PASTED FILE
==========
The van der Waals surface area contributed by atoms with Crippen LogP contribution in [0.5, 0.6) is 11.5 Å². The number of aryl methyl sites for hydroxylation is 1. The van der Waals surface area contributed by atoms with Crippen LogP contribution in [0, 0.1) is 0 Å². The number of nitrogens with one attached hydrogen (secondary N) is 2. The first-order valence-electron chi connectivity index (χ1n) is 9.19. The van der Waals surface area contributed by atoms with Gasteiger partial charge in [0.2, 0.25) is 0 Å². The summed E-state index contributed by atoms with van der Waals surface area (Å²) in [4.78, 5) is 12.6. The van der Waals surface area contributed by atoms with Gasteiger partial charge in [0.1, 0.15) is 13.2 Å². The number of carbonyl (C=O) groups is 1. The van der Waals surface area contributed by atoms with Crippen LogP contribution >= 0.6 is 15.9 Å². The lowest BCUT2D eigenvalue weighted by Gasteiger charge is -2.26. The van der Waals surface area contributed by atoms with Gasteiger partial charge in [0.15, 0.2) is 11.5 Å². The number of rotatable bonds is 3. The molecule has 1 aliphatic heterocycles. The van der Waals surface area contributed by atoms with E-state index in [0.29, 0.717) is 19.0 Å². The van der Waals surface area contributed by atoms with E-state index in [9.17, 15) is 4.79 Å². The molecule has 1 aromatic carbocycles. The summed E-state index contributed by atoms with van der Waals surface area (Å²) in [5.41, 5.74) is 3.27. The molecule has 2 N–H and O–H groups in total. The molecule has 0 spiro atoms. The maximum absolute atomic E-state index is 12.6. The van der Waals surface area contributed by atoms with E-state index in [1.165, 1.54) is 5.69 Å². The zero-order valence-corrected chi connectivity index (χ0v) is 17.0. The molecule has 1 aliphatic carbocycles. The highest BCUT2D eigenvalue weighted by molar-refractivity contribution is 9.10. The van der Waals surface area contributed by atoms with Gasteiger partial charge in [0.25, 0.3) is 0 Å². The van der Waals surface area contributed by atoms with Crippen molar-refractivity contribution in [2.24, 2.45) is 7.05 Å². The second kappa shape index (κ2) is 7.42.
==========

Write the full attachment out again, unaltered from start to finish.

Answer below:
The van der Waals surface area contributed by atoms with Crippen LogP contribution in [0.5, 0.6) is 11.5 Å². The number of aryl methyl sites for hydroxylation is 1. The van der Waals surface area contributed by atoms with Crippen LogP contribution in [0, 0.1) is 0 Å². The number of nitrogens with one attached hydrogen (secondary N) is 2. The first-order valence-electron chi connectivity index (χ1n) is 9.19. The van der Waals surface area contributed by atoms with Gasteiger partial charge in [0.2, 0.25) is 0 Å². The summed E-state index contributed by atoms with van der Waals surface area (Å²) in [4.78, 5) is 12.6. The van der Waals surface area contributed by atoms with Gasteiger partial charge in [0.1, 0.15) is 13.2 Å². The number of carbonyl (C=O) groups is 1. The van der Waals surface area contributed by atoms with Crippen LogP contribution >= 0.6 is 15.9 Å². The lowest BCUT2D eigenvalue weighted by Gasteiger charge is -2.26. The van der Waals surface area contributed by atoms with Gasteiger partial charge in [0.15, 0.2) is 11.5 Å². The number of rotatable bonds is 3. The molecule has 1 aliphatic heterocycles. The van der Waals surface area contributed by atoms with E-state index in [0.29, 0.717) is 19.0 Å². The van der Waals surface area contributed by atoms with E-state index in [9.17, 15) is 4.79 Å². The molecule has 1 aromatic carbocycles. The summed E-state index contributed by atoms with van der Waals surface area (Å²) in [5.41, 5.74) is 3.27. The molecule has 2 N–H and O–H groups in total. The molecule has 0 spiro atoms. The maximum absolute atomic E-state index is 12.6. The van der Waals surface area contributed by atoms with E-state index in [1.165, 1.54) is 5.69 Å². The zero-order valence-corrected chi connectivity index (χ0v) is 17.0. The molecule has 1 aliphatic carbocycles. The highest BCUT2D eigenvalue weighted by molar-refractivity contribution is 9.10. The van der Waals surface area contributed by atoms with Gasteiger partial charge in [0.25, 0.3) is 0 Å². The van der Waals surface area contributed by atoms with Crippen molar-refractivity contribution in [2.24, 2.45) is 7.05 Å². The second kappa shape index (κ2) is 7.42.